Sun Screen

By Trevor Shewfelt, Pharmacist at the Dauphin Clinic Pharmacy

 

I had a job in high school walking malamutes.  You’ve probably seen huskies.  Huskies are dogs bred to pull sleds with people on them.  Malamutes look like large huskies.  Malamutes are bred to pull freight sleds.  They are very bid and strong.  My job involved going to the owner’s house, meeting up with another high school kid, and then we’d each walked one of the malamutes.  The male’s name was Buck and the female’s was Shadow.  One day I got to the house and got leases on Buck and Shadow, but my walking partner was late.  I got impatient, put both leashes around my waist and set off.  I got to the end of the driveway when Buck saw another dog.  Suddenly I was being towed rapidly down the icy street.  I kept my feet under me for a while, but soon I was being pulled head long towards an unfortunate dog.

So what did I do wrong?  I was getting exercise, which is good.  I was earning some money, which is good.  But I was impatient and didn’t take the basic safety precaution of having one dog walker per dog.  The same is true for sun exposure.  Everyone is heading outside with the return of some nice weather.  Fresh air is great for you and so is the exercise.  But getting too much sun is not good.  Too much sun can damage your skin.   And damage to your skin from the sun can add up.  Sun exposure can lead to serious problems like skin cancer.

The sun emits radiation across the entire electromagnetic spectrum, from radio waves to X-rays.  The part of the spectrum we are interested in are the Ultra-violet wavelengths.  There are 2 types of UV radiation we talk about with skin damage, UVA and UVB.  Sun burn is most often caused by UVB.  UVA & UVB can both cause premature skin aging, sunburn and skin cancer.

The Food and Drug Administration in the US is going to require changes in the labeling of sunscreens within the next year.  In the US sunscreens will no longer be labeled “Sunblock”, and they can’t claim immediate protection upon application.  The FDA thinks “sunblock” implies too much protection.  If the sunscreen protects against both UVA and UVB and has an SPF of 15 or greater, it can be labeled as “Broad Spectrum”.  The FDA also won’t allow a sunscreen to claim an SPF of greater than 50 as they feel there is no evidence that numbers above 50 have any real meaning.  Sunscreens won’t be able to say they are “water proof” or “sweat proof”.  The will only be able to say they are water resistant.  The label must state how long they are water resistant for.  The two labeling options will be water resistant for 40 minutes or water resistant for 80 minutes.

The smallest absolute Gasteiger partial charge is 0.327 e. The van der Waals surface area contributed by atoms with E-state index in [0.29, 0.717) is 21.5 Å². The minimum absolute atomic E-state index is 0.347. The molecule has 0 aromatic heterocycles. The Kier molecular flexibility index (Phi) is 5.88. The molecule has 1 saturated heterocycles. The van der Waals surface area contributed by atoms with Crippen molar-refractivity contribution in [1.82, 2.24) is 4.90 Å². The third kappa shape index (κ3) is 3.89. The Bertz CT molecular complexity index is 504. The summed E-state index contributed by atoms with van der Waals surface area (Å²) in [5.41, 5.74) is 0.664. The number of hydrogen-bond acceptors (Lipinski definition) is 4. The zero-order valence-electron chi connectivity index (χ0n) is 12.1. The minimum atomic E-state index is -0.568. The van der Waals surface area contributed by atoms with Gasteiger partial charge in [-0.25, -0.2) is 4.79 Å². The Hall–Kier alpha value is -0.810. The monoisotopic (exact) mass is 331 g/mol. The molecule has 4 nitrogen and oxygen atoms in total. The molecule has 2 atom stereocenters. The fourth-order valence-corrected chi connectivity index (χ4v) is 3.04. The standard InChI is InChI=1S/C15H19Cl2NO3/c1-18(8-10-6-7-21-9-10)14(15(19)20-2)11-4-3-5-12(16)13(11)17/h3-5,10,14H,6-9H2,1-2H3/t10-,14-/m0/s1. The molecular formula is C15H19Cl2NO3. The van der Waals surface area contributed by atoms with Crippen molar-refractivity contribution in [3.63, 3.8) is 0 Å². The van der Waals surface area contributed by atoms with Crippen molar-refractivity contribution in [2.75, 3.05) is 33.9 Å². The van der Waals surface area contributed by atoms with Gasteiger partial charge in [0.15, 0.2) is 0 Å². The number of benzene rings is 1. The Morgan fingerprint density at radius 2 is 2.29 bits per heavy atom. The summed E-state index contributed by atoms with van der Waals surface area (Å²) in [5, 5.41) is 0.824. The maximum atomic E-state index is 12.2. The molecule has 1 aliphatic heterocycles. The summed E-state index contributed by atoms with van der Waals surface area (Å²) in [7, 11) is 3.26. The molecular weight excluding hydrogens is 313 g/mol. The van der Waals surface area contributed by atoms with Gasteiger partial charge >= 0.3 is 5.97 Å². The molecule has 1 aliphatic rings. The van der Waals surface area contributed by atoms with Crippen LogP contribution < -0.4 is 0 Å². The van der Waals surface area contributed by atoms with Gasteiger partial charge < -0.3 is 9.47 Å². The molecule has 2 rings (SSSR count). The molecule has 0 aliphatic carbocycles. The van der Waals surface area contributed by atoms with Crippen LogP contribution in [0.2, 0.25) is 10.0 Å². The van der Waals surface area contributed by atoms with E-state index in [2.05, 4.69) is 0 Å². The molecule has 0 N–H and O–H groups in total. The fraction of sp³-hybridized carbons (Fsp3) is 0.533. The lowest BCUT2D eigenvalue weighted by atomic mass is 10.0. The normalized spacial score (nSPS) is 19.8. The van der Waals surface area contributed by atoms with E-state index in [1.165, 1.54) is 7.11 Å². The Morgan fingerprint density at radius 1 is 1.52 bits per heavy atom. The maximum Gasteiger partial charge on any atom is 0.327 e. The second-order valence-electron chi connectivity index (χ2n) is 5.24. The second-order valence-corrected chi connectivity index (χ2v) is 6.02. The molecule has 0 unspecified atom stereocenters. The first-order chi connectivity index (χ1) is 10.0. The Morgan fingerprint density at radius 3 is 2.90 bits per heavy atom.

From the point of view of preventing skin cancer, the best thing to do would be for everyone to lock themselves into a dark closet and only come out at night.  But since not all of us have comfortable walk-in closets, here are some more practical suggestions.

  • Avoid the sun when it is most intense.  These are between the hours of 10 am and 4 pm.
  • Wear a sunscreen with an SPF of 15 or greater that protects against both UVA and UVB
  • Reapply sunscreen every 2 hours when outdoors, especially after swimming or sweating heavily.
  • Wear a hat with a wide brim and long-sleeved shirt.

 

I got lucky with Buck and Shadow.  At first, I was terrified when Buck caught the poor dog, and shook it around by the throat for a few seconds.  But, Buck released the dog unharmed and it ran away home.  Even though they dragged me down the street, and Buck caught the dog he was chasing, everything ended well.  But you shouldn’t rely on luck to protect you.  A little sunscreen now before you hurry out the door into the sunshine, could prevent the malamute sized bite of skin cancer later.

FDA Sunscreen labeling rules: www.fda.gov/downloads/ForConsumers/ConsumerUpdates/UCM258910.pdf

Malamutes : www.malamute.org/index_Info.htm

As always if you have any questions or concerns about these or other products, ask your pharmacist.

The information in this article is intended as a helpful guide only.  It is not intended to be used as a substitute for professional advice.  If you have any questions about your medications and what is right for you see your doctor, pharmacist or other health care professional.

 

We now have this and most other articles published in the Parkland Shopper on our Website.  Please visit us at www.dcp.ca

 

Sun Screen – Audio

By Trevor Shewfelt.  Recorded by the nice people at 730 CKDM, The Parkland’s Best Music

Audio clip: Adobe Flash Player (version 9 or above) is required to play this audio clip. Download the latest version here. You also need to have JavaScript enabled in your browser.

Sunscreen – Audio

By Barret Procyshyn.  Recorded by the nice people at 730 CKDM, The Parkland’s Best Music

Audio clip: Adobe Flash Player (version 9 or above) is required to play this audio clip. Download the latest version here. You also need to have JavaScript enabled in your browser.